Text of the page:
Oh right, I was thinking along the wrong lines there. I think maybe it has to do with what slot the PINB register is accessed from (D or S). So you need PINB to be in the D slot to write out to the pins, but in the S slot to read the input state of the pins. (Or is it the reverse of that? :)

    Can you share the C code produced (since I don't have access to spin2cpp at the moment), and the GAS/PASM output from propgcc?

    Roy
  • David BetzDavid Betz Posts: 13,723
    edited 2013-01-16 - 15:23:13
    Roy Eltham wrote: »
    Oh right, I was thinking along the wrong lines there. I think maybe it has to do with what slot the PINB register is accessed from (D or S). So you need PINB to be in the D slot to write out to the pins, but in the S slot to read the input state of the pins. (Or is it the reverse of that? :)

    Can you share the C code produced (since I don't have access to spin2cpp at the moment), and the GAS/PASM output from propgcc?

    Roy

    Here is the generated code using -Os -mno-fcache.
            mov     r7, PINB
            xor     r7,__MASK_FFFFFFFF
            mov     PINB, r7
    

    I guess it's obvious what the problem is here. GCC doesn't generate a read-modify-write instruction with PINB in the destination field. I'm not sure if the optimizer could be improved to handle this case. Maybe Eric will know.
  • Cluso99Cluso99 Posts: 15,842
    edited 2013-01-16 - 17:43:48
    From what I recall, reading PINB will read what is actually on the pin, not what you have written to the pin. Normally they should be the same, but not always.
  • David BetzDavid Betz Posts: 13,723
    edited 2013-01-16 - 17:46:50
    Cluso99 wrote: »
    From what I recall, reading PINB will read what is actually on the pin, not what you have written to the pin. Normally they should be the same, but not always.
    Do you know under what conditions they would be different?
  • Roy ElthamRoy Eltham Posts: 2,790
    edited 2013-01-16 - 18:17:04
    You clipped out all the surrounding code. What about the GAS/PASM just before that where it initializes DIRB and PINB? if the initializing of PINB closer than 2 instruction apart from the first reading of it?
  • David BetzDavid Betz Posts: 13,723
    edited 2013-01-16 - 18:22:57
    Roy Eltham wrote: »
    You clipped out all the surrounding code. What about the GAS/PASM just before that where it initializes DIRB and PINB? if the initializing of PINB closer than 2 instruction apart from the first reading of it?
    Sorry, here is some more context.
            .global __ZN6blink24MainEv
    __ZN6blink24MainEv
            mvi     r7,#.LC0
            mvi     r6,#30000000
            rdlong  PINB, r7
            neg     DIRB, #1
    .L2
    ' 76 "/opt/parallax/lib/gcc/propeller-elf/4.6.1/../../../../propeller-elf/include/propeller2.h" 1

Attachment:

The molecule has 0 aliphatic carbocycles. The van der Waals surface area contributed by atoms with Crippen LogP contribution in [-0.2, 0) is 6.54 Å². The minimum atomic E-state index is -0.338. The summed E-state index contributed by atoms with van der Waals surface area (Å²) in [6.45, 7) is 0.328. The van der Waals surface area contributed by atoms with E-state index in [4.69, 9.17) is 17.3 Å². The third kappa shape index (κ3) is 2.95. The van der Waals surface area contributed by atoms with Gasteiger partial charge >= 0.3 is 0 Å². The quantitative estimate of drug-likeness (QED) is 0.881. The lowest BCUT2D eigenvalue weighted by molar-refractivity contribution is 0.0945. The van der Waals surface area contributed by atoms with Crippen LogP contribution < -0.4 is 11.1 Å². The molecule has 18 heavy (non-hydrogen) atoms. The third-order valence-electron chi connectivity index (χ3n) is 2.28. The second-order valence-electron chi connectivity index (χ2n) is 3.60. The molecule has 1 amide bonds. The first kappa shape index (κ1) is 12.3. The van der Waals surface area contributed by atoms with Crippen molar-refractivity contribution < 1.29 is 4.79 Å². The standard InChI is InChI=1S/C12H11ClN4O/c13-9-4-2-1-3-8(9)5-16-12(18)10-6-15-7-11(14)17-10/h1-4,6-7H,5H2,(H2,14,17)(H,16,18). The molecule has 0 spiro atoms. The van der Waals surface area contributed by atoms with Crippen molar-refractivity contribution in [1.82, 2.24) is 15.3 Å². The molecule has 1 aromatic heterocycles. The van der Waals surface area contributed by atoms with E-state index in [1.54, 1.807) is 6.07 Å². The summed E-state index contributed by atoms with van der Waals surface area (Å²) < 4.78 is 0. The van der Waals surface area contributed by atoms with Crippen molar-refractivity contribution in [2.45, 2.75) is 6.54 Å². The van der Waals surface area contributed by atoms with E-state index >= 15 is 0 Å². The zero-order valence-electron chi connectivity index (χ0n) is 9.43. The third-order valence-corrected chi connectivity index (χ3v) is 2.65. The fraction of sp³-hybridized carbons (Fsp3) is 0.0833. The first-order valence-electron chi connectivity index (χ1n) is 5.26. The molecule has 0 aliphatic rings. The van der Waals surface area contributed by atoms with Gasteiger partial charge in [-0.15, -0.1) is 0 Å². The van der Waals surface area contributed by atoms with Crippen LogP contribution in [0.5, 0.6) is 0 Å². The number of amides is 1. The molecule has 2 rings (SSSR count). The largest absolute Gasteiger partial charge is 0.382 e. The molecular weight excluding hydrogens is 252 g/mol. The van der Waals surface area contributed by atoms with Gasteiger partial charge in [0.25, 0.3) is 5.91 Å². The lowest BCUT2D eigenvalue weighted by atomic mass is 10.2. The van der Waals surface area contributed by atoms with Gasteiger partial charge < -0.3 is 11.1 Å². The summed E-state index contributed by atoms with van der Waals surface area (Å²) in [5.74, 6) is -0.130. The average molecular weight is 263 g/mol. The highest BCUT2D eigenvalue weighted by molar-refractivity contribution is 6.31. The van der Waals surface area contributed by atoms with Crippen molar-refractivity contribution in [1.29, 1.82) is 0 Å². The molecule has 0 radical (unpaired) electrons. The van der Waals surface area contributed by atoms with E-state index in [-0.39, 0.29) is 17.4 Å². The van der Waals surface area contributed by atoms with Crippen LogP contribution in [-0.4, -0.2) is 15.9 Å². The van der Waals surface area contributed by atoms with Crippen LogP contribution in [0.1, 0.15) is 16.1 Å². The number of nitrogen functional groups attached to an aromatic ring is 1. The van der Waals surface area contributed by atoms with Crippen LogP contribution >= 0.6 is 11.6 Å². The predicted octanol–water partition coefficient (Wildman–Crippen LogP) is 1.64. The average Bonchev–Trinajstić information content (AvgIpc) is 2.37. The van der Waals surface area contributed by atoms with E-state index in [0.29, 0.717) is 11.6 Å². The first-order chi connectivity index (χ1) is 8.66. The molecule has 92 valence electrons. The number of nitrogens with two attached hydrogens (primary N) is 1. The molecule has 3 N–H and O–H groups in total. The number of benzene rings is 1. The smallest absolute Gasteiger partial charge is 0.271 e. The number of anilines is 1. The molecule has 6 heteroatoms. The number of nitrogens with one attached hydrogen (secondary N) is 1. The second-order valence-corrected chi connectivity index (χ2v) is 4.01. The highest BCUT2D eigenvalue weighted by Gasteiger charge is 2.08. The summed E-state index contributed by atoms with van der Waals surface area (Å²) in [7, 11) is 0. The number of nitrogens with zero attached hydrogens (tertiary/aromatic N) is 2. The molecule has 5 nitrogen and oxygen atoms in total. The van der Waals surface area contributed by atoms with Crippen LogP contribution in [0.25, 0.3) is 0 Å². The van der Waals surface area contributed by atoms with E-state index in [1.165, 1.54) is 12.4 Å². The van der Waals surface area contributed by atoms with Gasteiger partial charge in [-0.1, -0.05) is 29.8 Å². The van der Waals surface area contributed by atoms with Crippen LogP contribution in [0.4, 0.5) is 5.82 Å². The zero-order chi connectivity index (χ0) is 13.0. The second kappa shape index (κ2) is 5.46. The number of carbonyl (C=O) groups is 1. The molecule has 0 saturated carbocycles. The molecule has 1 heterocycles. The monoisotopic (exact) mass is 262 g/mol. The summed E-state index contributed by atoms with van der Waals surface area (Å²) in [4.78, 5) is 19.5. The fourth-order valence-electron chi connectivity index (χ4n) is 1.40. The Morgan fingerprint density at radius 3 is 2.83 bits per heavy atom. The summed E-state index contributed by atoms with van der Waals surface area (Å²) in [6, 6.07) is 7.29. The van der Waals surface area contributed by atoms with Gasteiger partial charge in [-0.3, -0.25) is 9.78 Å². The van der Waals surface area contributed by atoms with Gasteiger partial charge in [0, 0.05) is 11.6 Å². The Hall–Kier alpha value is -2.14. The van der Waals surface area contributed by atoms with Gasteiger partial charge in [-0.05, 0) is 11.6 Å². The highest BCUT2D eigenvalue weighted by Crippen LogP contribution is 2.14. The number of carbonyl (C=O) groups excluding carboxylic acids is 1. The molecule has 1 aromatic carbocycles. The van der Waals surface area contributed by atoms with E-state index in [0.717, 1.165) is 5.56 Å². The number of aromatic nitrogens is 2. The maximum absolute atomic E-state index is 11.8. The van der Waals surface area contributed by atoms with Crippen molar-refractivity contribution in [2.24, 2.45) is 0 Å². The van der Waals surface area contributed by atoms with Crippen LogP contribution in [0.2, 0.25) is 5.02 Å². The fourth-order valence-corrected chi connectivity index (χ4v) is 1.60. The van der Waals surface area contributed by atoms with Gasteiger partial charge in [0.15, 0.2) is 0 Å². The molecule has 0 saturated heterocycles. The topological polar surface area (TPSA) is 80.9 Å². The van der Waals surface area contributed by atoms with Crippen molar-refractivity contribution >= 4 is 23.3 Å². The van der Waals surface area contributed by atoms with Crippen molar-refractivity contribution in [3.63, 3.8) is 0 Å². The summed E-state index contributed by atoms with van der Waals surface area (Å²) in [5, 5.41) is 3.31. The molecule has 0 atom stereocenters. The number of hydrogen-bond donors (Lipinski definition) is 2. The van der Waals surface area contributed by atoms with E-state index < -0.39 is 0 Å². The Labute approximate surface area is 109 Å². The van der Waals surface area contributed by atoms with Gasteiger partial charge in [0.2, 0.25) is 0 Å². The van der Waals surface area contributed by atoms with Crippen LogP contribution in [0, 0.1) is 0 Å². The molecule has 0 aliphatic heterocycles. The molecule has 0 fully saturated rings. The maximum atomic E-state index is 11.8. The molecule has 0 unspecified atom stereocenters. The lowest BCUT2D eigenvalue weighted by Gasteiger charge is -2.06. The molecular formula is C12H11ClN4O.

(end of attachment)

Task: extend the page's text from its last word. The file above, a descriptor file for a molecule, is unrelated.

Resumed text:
getcnt r7
    ' 0 "" 2
            add     r7, r6
            waitcnt r7,#0
            mov     r7, PINB
            xor     r7,__MASK_FFFFFFFF
            mov     PINB, r7
            brs     #.L2
    
  • SapiehaSapieha Posts: 2,964
    edited 2013-01-16 - 19:08:48
    Hi Dvid.

    Chip:
    OFFP D/#n - clears both the DIR bit and PIN bit for the PIN (input with output bit low)
    GETP and GETNP do not affect the DIR bit. They only read the input, regardless of its DIR state. In other words,
    if a PIN is outputting a low, but is externally being forced high, you will read the high state.


    David Betz wrote: »
    Do you know under what conditions they would be different?
  • Roy ElthamRoy Eltham Posts: 2,790
    edited 2013-01-16 - 20:16:44
    David Betz wrote: »
    Sorry, here is some more context.
            .global __ZN6blink24MainEv
    __ZN6blink24MainEv
            mvi     r7,#.LC0
            mvi     r6,#30000000
            rdlong  PINB, r7
            neg     DIRB, #1
    .L2
    ' 76 "/opt/parallax/lib/gcc/propeller-elf/4.6.1/../../../../propeller-elf/include/propeller2.h" 1
            getcnt r7
    ' 0 "" 2
            add     r7, r6
            waitcnt r7,#0
            mov     r7, PINB
            xor     r7,__MASK_FFFFFFFF
            mov     PINB, r7
            brs     #.L2
    

    Thanks, I don't understand why that doesn't work? Can you share the GAS/PASM of the version that does work?
  • Cluso99Cluso99 Posts: 15,842
    edited 2013-01-16 - 21:25:50
    David: You have an external device forcing the pin in the opposite polarity of the output state. Different micros read this differently, so r-m-w instructions may or may not work as desired.

    Sapieha: This is exactly what I though I remembered Chip saying a while back - that it read the IO pin and not the internal output latch. (And IIRC this is different to the P1).
  • cgraceycgracey Posts: 12,641
    edited 2013-01-16 - 22:19:13
    David Betz wrote: »
    No, I haven't tried that. Will it help with the problem I'm having?

    Note that bits 5 and 6 of D/#n will determine which port gets selected. There was a time when my assembler would treat constants differently for PORT instructions, using bits 0 and 1, but I thought it would be troublesome, so I made it not shift the constant bits down, giving identical function for either a register or a constant (that is, bits 5 and 6 are used).

    It is true that only a read-modify-write (or a write) to a PINx register will affect the output latches. A read-without-write will read the pins' input states, not the output latches. This is an unintended consequence of getting rid of discrete IN and OUT registers - it is not an issue in assembly, but it is in high-level languages.
  • Roy ElthamRoy Eltham Posts: 2,790
    edited 2013-01-16 - 22:23:43
    Chip, does this mean that a read/modify/write instruction reads the output latches instead of the input state?
  • cgraceycgracey Posts: 12,641
    edited 2013-01-16 - 22:25:00
    Roy Eltham wrote: »
    Chip, does this mean that a read/modify/write instruction reads the output latches instead of the input state?

    That's right.
  • SapiehaSapieha Posts: 2,964
    edited 2013-01-17 - 03:50:57
    Hi Chip.

    Ariba write in one of threads that. BUT You never commented it. It is correct?

    (Ariba:) ? ? ?